• IMAGES

THE STORY

« BACK TO BLOG
11-Jul-2018

NHS 70: Beds and Wards

By ADP

By Chris Thornton

Chris Thornton examines how flexible, innovative design solutions are the key to delivering patient-focused care.

Inpatient services underpin acute care across the NHS. While the winter weather may now seem a distant memory, the resulting cancellations of elective surgeries to relieve pressure on beds, increased waiting times for long-term bed spaces, ageing building stock, infection control challenges, combined with ever-changing technical memorandums and single versus multi-bed ratios, has taken its toll.

An NHS short of beds, capacity and money, needs to think differently: delivering flexible, innovative and affordable solutions that are agile enough to respond to the changing pressures and models of care, yet still satisfy stringent technical criteria.

Critical care facilities such as a major extension to Intensive Care facilities at Royal Surrey County Hospital inGuildford, create an uplifting environment, maximising daylight and exploiting views while enabling complex care. Recovery areas for theatres at East Surrey Hospital, create a sensitive environment in the heart of the hospital through the use of artwork, lighting and colour. Similarly, a small Coronary Care project at Salford Royal Hospital helps orientate patients, staff and visitors through carefully considered wayfinding and graphics.

Our architecture supports new models of care. The Emergency Floor at Worthing Hospital provides 68 beds, used flexibly, by a multi-disciplinary clinical team to support, and help ‘lean’ flow, through the emergency department releasing pressure from inpatient wards Different strands of care are brought to the patient, rather than moving them to their respective departments, freeing up beds to be used flexibly, within the broader care pathway.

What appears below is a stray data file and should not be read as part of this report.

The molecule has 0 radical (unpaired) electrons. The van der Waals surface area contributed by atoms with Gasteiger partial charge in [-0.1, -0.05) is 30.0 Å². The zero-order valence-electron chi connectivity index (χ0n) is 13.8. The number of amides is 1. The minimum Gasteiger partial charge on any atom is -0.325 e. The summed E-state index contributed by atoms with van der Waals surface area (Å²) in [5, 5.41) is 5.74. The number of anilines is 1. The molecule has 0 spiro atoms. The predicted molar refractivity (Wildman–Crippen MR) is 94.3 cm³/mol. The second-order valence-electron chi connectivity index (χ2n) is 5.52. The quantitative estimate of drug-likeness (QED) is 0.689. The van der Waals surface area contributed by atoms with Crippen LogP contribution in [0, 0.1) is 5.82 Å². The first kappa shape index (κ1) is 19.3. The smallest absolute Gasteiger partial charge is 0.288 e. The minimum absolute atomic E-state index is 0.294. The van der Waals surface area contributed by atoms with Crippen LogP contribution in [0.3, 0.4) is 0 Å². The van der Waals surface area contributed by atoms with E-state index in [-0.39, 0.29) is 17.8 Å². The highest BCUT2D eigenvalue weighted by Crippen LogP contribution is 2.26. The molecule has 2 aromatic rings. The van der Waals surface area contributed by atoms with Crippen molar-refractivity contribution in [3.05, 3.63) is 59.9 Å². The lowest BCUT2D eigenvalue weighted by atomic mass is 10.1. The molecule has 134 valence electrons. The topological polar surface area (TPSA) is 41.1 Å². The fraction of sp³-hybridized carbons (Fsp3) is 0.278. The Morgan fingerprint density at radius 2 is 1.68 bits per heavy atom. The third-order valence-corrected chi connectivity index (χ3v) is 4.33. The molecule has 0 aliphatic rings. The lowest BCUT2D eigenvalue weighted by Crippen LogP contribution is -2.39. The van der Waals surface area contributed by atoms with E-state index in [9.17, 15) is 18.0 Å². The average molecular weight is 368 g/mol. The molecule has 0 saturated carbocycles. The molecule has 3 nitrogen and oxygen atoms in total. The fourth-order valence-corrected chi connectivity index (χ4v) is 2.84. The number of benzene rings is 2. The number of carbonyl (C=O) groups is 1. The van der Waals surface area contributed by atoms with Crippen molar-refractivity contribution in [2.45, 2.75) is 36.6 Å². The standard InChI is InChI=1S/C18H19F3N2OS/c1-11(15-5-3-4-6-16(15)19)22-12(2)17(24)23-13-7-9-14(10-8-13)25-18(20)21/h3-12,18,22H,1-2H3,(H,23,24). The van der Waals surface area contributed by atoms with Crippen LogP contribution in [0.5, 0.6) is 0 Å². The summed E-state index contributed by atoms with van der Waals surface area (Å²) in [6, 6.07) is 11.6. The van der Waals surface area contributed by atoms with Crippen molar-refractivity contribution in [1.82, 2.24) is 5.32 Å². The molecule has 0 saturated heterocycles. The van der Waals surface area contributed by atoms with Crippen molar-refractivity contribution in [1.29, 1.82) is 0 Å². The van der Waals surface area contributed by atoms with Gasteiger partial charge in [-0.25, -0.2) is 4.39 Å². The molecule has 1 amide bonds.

Similarly, at St Thomas’ Hospital, 70 beds provide acute assessment as part of the Emergency Care Pathway. Challenges of restricted space and daylight are overcome via the use of diurnal lighting - orientating sensitive patients and staff.

Pressure on space standards and maintaining the correct ratio of single bed spaces - to multi bed wards - is an ongoing issue throughout the NHS. Our work at Frimley Park Hospital, explored the optimum ratio and balance of general medical beds within a restricted space, maximising flexibility while maintaining a patient-focused environment.

Increased efficiency in emergency department, ambulatory and assessment services, has had a knock-on effect on bed capacity in community and step-down facilities. Patient flow at East Surrey Hospital, was further improved by the development of a 24-bed step down unit, allowing flexibility in hospital capacity, complementing improved performance, and supporting patient reablement into social and community care.

 

ABOUT THE AUTHOR

Chris Thornton

Chris Thornton

Chris joined ADP in 1991. Leading our healthcare team, Chris is instrumental
in developing our work in the
health sector. Chris draws upon
his wide experience of
managing projects and clients,
to become a regular speaker
at healthcare conferences.

LATEST BLOG ARTICLES